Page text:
Bhutan GNH/Monarchy

In the early 1970s, the visionary Fourth King of Bhutan, His Majesty Jigme Singye Wangchuck, proposed happiness as the indicator of progressive development for the Bhutanese people. Recognising the non-material roots of well-being, Gross National Happiness seeks to balance human needs within the limits of what nature can sustainably provide.

When Bhutan embraced democracy in 2008, the values of GNH were famously enshrined within its Constitution, “The State shall strive to promote those conditions that will enable the pursuit of Gross National Happiness.” GNH attracted unexpected global attention which endures to this day, drawing visitors from far and wide inspired by Bhutan’s innovative national policy.

GNH is practically applied under the Four Pillars of Good Governance, Sustainable Socio-economic Development, Preservation and Promotion of Culture, and Environmental Conservation, which are further elaborated within Nine Domains. Today in Bhutan all legislation must pass through the ‘GNH Screen’ to ascertain that it upholds these values.

The unification of Bhutan into the modern constitutional monarchy it is today, originated in the mid-17th century with the arrival of Zhabdrung Ngawang Namgyal, a powerful Buddhist teacher and statesman, from Tibet. Unifying Bhutan as one nation-state, he famously separated monastic and secular rule and oversaw the building of Bhutan’s imposing dzongs which served as defensive fortresses, seats of government and home to the monastic body.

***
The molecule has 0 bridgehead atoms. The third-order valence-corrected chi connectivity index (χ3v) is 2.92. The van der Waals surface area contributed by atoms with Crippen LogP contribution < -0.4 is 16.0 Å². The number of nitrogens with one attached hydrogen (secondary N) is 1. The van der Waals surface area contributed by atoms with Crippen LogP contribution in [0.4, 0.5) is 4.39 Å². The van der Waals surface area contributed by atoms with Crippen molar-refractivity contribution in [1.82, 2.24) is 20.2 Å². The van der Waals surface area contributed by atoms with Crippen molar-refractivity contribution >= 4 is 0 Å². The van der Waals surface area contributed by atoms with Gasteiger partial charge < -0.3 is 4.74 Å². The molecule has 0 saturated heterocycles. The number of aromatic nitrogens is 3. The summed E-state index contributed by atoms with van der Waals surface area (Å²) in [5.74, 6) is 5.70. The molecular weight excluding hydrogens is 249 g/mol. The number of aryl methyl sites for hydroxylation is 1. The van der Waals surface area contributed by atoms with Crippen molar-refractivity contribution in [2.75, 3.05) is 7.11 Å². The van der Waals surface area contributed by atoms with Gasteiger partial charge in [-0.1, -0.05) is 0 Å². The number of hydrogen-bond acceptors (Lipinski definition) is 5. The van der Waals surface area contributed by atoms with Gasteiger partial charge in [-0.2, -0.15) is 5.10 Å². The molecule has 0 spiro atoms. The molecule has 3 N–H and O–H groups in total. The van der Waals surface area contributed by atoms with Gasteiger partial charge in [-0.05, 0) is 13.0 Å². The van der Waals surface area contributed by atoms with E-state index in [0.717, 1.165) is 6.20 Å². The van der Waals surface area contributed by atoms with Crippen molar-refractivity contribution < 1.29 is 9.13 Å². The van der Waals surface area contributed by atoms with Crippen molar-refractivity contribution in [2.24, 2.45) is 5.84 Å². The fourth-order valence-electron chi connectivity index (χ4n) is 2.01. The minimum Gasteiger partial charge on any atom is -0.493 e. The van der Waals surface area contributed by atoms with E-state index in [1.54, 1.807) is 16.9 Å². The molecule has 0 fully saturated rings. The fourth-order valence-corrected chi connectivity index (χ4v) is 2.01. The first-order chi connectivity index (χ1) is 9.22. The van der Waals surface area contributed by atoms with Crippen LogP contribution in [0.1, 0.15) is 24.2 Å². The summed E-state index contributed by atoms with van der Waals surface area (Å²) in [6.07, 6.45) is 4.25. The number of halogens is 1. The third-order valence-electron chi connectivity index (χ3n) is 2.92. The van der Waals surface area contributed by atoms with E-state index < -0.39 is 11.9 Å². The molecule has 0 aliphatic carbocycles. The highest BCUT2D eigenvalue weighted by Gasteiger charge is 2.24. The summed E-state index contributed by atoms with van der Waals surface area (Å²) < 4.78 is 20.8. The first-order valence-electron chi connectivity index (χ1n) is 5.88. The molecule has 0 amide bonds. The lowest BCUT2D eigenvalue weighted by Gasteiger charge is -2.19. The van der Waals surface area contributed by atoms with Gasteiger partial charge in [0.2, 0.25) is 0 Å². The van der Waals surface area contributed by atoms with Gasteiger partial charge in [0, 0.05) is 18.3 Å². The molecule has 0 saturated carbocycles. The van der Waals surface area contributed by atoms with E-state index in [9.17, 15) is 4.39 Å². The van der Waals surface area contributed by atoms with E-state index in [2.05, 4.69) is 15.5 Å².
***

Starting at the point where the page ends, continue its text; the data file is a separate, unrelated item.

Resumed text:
After Zhabdrung’s death, political upheaval destabilized the centralized governance he had established, resulting in a resurgence of powerful local governors.   Strategically aware of the threat of colonization, Bhutan reunified in 1907 under the powerful Central Bhutanese Governor Trongsa Penlop Ugyen Wangchuk, who was unanimously elected by the people, officials and clergy and enthroned as the first hereditary King of Bhutan. In 1910 he secured the Treaty of Punakha, under which Britain guaranteed Bhutan’s independence.

Bhutan continued as an absolute monarchy, benefiting from the wise rule of Trongsa Penlop’s descendants, until the Fourth King, Jigme Singye Wangchuck initiated the country’s democratization in 2005. Under the rule of his son, the Fifth King Jigme Khesar Namgyel Wangchuck, the Kingdom adopted its first democratic constitution in 2008, when Bhutan officially became a constitutional monarchy. Throughout its young monarchy, Bhutan’s kings have been revered by the people for their wise leadership and continue to earn an almost devotional respect by their compassionate commitment to the well-being of all Bhutanese.

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